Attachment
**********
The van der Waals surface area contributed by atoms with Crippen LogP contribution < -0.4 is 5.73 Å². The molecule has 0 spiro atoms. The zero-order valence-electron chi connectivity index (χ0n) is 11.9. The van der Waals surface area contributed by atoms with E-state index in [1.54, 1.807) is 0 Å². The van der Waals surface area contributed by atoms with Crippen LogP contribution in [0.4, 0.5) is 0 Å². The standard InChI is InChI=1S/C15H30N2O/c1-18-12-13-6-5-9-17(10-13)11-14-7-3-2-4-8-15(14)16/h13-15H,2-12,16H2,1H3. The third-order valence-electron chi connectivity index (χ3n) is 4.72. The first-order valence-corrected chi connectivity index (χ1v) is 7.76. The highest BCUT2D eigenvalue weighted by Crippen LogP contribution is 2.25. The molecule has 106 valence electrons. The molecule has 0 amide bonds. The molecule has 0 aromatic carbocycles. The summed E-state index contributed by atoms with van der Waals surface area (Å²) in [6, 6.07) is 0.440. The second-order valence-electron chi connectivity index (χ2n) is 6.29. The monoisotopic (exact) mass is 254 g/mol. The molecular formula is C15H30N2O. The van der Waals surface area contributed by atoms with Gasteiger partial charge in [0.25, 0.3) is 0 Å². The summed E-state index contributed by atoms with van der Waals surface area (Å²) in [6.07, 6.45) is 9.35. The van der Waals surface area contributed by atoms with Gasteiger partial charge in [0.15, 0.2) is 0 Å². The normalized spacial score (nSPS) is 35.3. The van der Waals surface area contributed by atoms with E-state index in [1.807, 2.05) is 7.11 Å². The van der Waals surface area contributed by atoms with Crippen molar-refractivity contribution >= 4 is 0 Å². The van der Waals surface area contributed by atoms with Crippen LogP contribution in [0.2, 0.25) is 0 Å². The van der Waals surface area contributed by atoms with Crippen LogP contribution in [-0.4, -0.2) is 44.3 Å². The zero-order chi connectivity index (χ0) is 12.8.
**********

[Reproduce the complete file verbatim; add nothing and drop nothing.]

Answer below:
The van der Waals surface area contributed by atoms with Crippen LogP contribution < -0.4 is 5.73 Å². The molecule has 0 spiro atoms. The zero-order valence-electron chi connectivity index (χ0n) is 11.9. The van der Waals surface area contributed by atoms with E-state index in [1.54, 1.807) is 0 Å². The van der Waals surface area contributed by atoms with Crippen LogP contribution in [0.4, 0.5) is 0 Å². The standard InChI is InChI=1S/C15H30N2O/c1-18-12-13-6-5-9-17(10-13)11-14-7-3-2-4-8-15(14)16/h13-15H,2-12,16H2,1H3. The third-order valence-electron chi connectivity index (χ3n) is 4.72. The first-order valence-corrected chi connectivity index (χ1v) is 7.76. The highest BCUT2D eigenvalue weighted by Crippen LogP contribution is 2.25. The molecule has 106 valence electrons. The molecule has 0 amide bonds. The molecule has 0 aromatic carbocycles. The summed E-state index contributed by atoms with van der Waals surface area (Å²) in [6, 6.07) is 0.440. The second-order valence-electron chi connectivity index (χ2n) is 6.29. The monoisotopic (exact) mass is 254 g/mol. The molecular formula is C15H30N2O. The van der Waals surface area contributed by atoms with Gasteiger partial charge in [0.25, 0.3) is 0 Å². The summed E-state index contributed by atoms with van der Waals surface area (Å²) in [6.07, 6.45) is 9.35. The van der Waals surface area contributed by atoms with Gasteiger partial charge in [0.15, 0.2) is 0 Å². The normalized spacial score (nSPS) is 35.3. The van der Waals surface area contributed by atoms with E-state index in [1.807, 2.05) is 7.11 Å². The van der Waals surface area contributed by atoms with Crippen molar-refractivity contribution >= 4 is 0 Å². The van der Waals surface area contributed by atoms with Crippen LogP contribution in [0.2, 0.25) is 0 Å². The van der Waals surface area contributed by atoms with Crippen LogP contribution in [-0.4, -0.2) is 44.3 Å². The zero-order chi connectivity index (χ0) is 12.8.